Millions of dead fish have washed up in King Harbor near Redondo Beach, and officials are now trying to figure out why. The dead fish, mostly sardines along with anchovies and mackerel, are apparently floating up to the surface from the ocean floor. KTLA's Sky5 captured images of the fish completely coating the water's surface in Basins 1 and 2 of the north side of King Harbor. Fish and game officials have not released a statement about what might have killed the fish. Officials were at the harbor investigating. There are reports that a red tide may have driven large numbers of the fish into the harbor, where they were killed by a lack of oxygen. (KTLA)
The exact cause of the mass deaths is unknown, but low oxygen levels in the water and high winds that rocked the L.A. region on Monday night may have been a contributing factors. Redondo Beach city workers and state fish and game officials are figuring out how to clean the mess before the stench of the dead fish grows worse.
Staci Gabrielli, marine coordinator for King Harbor Marina, told the Associated Press that the "fish apparently swam into the harbor to escape a red tide, a naturally occurring event that can poison fish or starve them of oxygen....high winds apparently kept the fish from leaving the harbor and they all crushed up against the harbor wall, where they used up the oxygen and suffocated." (NeonTommy)
A southern California fish kill that authorities identified as more than a million sardines is not the result of any environmental foul play but rather is the product of natural forces. Floating fish were so pervasive in King Harbor Marina in Redondo Beach, California, that some moored boats seemed surrounded not by water but by the lifeless aquatic animals a foot deep.
"All evidence points to oxygen deprivation as cause of death," California Department of Fish and Game spokesman Andrew Hughan told CNN. "There is no oil sheen, nor is there a chemical sheen," Hughan said.
Redondo Beach Police Sgt. Phil Keenan said authorities are confident of test results showing that oxygen deprivation caused the massive fish kill because the other part of the sardine school is alive and well in the mouth of the harbor. Keenan said the floating fish are a foot deep, and clean-up boats will spend the next few days removing the silvery animals by net.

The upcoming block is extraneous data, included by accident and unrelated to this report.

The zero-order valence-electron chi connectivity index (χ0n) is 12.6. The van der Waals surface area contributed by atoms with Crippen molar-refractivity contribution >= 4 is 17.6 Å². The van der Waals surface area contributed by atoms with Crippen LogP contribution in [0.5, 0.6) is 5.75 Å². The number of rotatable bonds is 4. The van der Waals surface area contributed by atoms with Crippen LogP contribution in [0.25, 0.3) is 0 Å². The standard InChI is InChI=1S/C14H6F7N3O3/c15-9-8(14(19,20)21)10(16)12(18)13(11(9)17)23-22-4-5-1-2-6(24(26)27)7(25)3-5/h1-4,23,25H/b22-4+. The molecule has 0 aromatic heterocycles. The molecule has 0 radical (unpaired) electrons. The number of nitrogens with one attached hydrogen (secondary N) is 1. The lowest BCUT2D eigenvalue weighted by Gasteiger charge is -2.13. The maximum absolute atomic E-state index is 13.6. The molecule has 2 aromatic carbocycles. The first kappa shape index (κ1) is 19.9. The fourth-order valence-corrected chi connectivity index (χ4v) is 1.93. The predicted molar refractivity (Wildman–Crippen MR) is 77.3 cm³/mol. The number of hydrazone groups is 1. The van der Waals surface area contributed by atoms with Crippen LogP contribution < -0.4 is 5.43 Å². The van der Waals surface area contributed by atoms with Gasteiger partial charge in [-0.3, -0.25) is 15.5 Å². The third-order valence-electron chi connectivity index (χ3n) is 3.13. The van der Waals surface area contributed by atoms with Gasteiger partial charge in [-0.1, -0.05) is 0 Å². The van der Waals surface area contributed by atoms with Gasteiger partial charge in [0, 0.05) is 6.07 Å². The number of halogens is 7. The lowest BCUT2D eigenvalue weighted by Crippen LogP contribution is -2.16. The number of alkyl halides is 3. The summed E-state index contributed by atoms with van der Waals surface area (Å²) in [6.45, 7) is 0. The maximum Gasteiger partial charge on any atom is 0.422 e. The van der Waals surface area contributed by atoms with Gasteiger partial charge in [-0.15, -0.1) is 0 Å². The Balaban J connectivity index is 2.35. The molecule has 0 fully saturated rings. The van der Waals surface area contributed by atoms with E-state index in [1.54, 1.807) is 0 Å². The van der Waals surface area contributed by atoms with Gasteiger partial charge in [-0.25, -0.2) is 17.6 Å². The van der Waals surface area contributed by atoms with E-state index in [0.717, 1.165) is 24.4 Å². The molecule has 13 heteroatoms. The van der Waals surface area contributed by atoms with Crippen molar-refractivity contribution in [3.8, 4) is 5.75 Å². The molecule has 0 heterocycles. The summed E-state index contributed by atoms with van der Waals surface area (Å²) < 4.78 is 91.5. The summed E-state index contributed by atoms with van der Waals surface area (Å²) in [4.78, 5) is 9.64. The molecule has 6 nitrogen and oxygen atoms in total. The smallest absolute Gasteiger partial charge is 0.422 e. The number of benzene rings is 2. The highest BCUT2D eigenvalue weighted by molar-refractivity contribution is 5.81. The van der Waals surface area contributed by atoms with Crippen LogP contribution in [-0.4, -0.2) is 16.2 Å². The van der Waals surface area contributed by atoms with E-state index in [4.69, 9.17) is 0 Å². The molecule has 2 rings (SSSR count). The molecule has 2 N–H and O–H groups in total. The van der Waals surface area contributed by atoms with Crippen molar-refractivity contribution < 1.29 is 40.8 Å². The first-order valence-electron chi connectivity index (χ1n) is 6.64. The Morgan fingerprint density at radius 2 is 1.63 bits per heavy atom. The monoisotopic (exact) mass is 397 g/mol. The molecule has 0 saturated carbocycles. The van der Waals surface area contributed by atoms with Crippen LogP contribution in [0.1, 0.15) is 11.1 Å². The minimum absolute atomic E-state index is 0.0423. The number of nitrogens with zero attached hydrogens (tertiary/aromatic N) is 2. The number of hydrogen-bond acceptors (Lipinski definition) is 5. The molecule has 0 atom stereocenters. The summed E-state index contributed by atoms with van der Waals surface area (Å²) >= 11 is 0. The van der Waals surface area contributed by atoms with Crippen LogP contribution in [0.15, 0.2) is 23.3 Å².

"Part of the sardine school is out in the channel of the harbor and they're doing fine," Keenan told CNN. "For some reason, this large school of sardines got chased into the harbor - and they died off."
Authorities said that the sardines likely sought calm waters inside the 1,400-vessel marina Monday evening when winds were gusting up to 45 mph and the waters were rough.The harbor's algae may have contributed to the lack of oxygen, and then when the fish started dying, the resulting bacteria also consumed oxygen.
Necropsy, including a chemical analysis, will be performed on some of the dead fish. In what officials described as $100,000 clean-up effort, crews had been moving the dead fish into the open ocean to let them decompose naturally, but they decided on a more efficient method of removing the fish from the marina and having them sent to be recycled for fertilizer.(CNN)
Redondo Beach officials said initial assessments suggest oxygen depletion in the King Harbor basins caused the massive fish die-off. City Manager Bill Workman said city officials with the help of marine experts would help determine if there was any environmental issue involved. Tests are now being performed on the water as officials begin removing the dead fish, which city officials estimated to be in the millions.